New look at black hole M87*
Improved observations one year after the discovery image confirm the ring of light around the black hole M87* and allow new conclusions to be drawn about the physical processes involved
The Event Horizon Telescope Collaboration, with significant participation of researchers from the Max Planck Institute for Radio Astronomy in Bonn, has published a new image of M87*, the supermassive black hole at the centre of the galaxy Messier 87. The new results build on the first image of a black hole published in 2019. The data for the new image dates back to 2018 and was collected one year after the data used for the first image. The current image confirms the existence of the black hole's shadow and contains an intriguing new feature.
“A fundamental requirement of science is to be able to reproduce results,” says Dr. Keiichi Asada, an associate research fellow at Academia Sinica Institute for Astronomy and Astrophysics in Taiwan. “Confirmation of the ring in a completely new data set is a huge milestone for our collaboration and a strong indication that we are looking at a black hole shadow and the material orbiting around it.”
"In the field of black hole astrophysics, this new image is a testament to the persistence and stability of M87*'s shadow. The intriguing rotation in the brightness asymmetry gives us confidence in our understanding of the accretion flow," says Michael Janssen, affiliated with MPIfR and recently appointed Assistant Professor of Astrophysics at Radboud University in Nijmegen, who was responsible for the data calibration and coordinated the publication.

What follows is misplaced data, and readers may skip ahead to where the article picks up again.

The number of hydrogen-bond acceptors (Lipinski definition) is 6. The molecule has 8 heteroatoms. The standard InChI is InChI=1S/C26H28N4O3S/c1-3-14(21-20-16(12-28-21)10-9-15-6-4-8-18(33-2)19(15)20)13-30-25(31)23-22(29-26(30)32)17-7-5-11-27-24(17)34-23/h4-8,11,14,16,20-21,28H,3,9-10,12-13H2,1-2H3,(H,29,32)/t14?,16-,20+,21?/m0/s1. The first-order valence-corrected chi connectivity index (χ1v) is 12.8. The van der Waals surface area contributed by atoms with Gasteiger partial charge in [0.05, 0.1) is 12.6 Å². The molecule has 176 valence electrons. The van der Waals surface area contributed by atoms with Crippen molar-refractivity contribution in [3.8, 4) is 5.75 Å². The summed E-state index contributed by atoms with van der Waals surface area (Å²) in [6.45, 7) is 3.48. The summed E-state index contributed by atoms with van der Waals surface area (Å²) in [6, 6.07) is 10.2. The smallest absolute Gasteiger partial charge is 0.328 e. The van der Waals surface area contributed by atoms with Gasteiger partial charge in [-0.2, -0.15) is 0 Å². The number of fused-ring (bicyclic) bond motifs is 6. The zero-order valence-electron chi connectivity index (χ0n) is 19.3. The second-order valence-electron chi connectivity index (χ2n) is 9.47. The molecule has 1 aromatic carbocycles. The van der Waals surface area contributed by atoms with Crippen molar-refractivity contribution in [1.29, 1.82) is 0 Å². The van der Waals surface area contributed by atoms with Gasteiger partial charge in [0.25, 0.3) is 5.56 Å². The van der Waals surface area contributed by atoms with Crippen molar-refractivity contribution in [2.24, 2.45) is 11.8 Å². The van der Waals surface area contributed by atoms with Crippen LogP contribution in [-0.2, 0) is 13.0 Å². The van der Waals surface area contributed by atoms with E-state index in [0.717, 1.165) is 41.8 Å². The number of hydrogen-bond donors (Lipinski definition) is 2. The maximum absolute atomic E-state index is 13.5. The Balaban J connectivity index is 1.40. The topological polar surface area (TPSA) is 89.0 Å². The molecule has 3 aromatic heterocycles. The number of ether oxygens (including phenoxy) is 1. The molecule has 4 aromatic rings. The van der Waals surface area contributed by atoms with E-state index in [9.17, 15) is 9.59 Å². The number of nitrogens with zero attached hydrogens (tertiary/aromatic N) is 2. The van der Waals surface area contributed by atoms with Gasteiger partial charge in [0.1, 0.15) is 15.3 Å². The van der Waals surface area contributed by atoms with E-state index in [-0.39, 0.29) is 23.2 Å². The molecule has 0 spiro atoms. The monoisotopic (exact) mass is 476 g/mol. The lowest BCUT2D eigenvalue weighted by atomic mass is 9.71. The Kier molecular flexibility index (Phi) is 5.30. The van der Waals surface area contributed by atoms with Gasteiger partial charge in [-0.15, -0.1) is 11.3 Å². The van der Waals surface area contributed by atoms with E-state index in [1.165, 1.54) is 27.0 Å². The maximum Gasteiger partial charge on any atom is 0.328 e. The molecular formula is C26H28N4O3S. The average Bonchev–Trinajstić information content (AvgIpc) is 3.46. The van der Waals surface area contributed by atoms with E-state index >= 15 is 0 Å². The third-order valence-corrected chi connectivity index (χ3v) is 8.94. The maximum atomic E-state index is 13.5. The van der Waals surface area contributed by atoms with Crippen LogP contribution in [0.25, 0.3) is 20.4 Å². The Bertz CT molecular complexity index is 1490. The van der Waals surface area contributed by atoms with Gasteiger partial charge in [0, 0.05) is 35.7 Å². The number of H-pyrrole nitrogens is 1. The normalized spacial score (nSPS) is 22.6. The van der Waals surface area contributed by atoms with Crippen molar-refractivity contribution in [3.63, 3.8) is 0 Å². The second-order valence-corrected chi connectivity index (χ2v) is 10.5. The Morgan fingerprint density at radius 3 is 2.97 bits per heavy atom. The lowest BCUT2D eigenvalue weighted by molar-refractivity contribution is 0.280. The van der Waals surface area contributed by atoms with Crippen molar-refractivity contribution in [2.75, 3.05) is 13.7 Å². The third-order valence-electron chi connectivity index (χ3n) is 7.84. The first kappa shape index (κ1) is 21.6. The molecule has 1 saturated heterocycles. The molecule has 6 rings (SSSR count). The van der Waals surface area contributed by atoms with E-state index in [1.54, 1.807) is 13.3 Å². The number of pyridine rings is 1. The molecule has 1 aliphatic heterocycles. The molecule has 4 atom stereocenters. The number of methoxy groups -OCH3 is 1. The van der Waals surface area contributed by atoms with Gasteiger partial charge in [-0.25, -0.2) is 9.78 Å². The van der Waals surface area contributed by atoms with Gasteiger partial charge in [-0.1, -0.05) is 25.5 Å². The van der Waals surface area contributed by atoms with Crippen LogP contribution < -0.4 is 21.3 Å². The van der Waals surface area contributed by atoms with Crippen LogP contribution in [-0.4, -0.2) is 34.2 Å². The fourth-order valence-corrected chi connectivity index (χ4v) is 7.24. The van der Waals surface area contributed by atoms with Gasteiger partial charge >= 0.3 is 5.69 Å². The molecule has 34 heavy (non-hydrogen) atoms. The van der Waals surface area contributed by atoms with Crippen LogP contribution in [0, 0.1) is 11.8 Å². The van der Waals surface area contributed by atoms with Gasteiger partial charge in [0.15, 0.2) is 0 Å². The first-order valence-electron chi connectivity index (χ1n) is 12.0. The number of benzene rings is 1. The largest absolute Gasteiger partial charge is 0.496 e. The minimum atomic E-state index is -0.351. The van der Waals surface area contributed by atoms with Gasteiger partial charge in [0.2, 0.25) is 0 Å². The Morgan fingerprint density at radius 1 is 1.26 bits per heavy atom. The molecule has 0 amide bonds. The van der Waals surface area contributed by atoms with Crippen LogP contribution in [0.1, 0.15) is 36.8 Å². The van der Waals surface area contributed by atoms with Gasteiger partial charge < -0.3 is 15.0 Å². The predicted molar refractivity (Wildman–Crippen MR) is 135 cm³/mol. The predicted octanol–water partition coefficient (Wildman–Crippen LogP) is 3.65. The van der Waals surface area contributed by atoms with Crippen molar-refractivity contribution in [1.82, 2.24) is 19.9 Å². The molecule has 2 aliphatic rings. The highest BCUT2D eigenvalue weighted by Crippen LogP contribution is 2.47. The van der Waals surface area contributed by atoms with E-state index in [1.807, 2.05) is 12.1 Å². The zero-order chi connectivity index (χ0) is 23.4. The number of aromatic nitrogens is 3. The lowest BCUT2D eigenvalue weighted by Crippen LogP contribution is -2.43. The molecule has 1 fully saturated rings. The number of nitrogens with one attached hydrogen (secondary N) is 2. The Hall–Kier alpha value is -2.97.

In 2017, the EHT obtained the first image of a black hole, revealing M87* as the beating heart of a giant elliptical galaxy, located 55 million light-years from Earth. This first image, published in 2019, shows a bright circular ring, brighter in the southern part of the ring. Further analysis of the data also revealed the structure of M87* in polarized light, giving us greater insight into the geometry of the magnetic field and the nature of the plasma around the black hole.
The decision to re-observe M87* in 2018 was driven by the wish for a deeper understanding of the nature of the source, its variability, and also by the availability of much improved improved observational and technical capabilities. Thomas Krichbaum, an MPIfR senior scientist and EHT collaboration member, who contributed to the imaging of the newly presented data, explains: "Repeated observations of M87* allow us to study the kinematics of the matter flow towards the black hole and to separate the complex physics of radiation production from the geometric effects of general relativity. This is a further step towards a better understanding of black hole phenomena."